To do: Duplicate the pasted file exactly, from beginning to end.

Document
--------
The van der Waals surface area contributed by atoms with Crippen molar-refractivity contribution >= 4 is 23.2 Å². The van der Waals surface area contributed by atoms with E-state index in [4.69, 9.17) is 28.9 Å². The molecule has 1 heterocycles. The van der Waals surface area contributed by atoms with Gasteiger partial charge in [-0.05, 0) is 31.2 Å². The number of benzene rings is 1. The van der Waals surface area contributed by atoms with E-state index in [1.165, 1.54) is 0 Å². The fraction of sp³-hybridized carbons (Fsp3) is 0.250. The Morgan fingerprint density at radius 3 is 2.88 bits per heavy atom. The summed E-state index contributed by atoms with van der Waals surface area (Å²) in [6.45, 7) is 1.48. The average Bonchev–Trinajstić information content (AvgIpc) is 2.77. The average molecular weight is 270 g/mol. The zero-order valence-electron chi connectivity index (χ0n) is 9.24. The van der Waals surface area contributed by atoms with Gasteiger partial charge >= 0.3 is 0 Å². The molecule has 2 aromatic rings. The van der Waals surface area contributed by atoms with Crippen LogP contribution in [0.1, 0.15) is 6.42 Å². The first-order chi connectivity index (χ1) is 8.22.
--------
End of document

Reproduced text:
The van der Waals surface area contributed by atoms with Crippen molar-refractivity contribution >= 4 is 23.2 Å². The van der Waals surface area contributed by atoms with E-state index in [4.69, 9.17) is 28.9 Å². The molecule has 1 heterocycles. The van der Waals surface area contributed by atoms with Gasteiger partial charge in [-0.05, 0) is 31.2 Å². The number of benzene rings is 1. The van der Waals surface area contributed by atoms with E-state index in [1.165, 1.54) is 0 Å². The fraction of sp³-hybridized carbons (Fsp3) is 0.250. The Morgan fingerprint density at radius 3 is 2.88 bits per heavy atom. The summed E-state index contributed by atoms with van der Waals surface area (Å²) in [6.45, 7) is 1.48. The average Bonchev–Trinajstić information content (AvgIpc) is 2.77. The average molecular weight is 270 g/mol. The zero-order valence-electron chi connectivity index (χ0n) is 9.24. The van der Waals surface area contributed by atoms with Gasteiger partial charge >= 0.3 is 0 Å². The molecule has 2 aromatic rings. The van der Waals surface area contributed by atoms with Crippen LogP contribution in [0.1, 0.15) is 6.42 Å². The first-order chi connectivity index (χ1) is 8.22.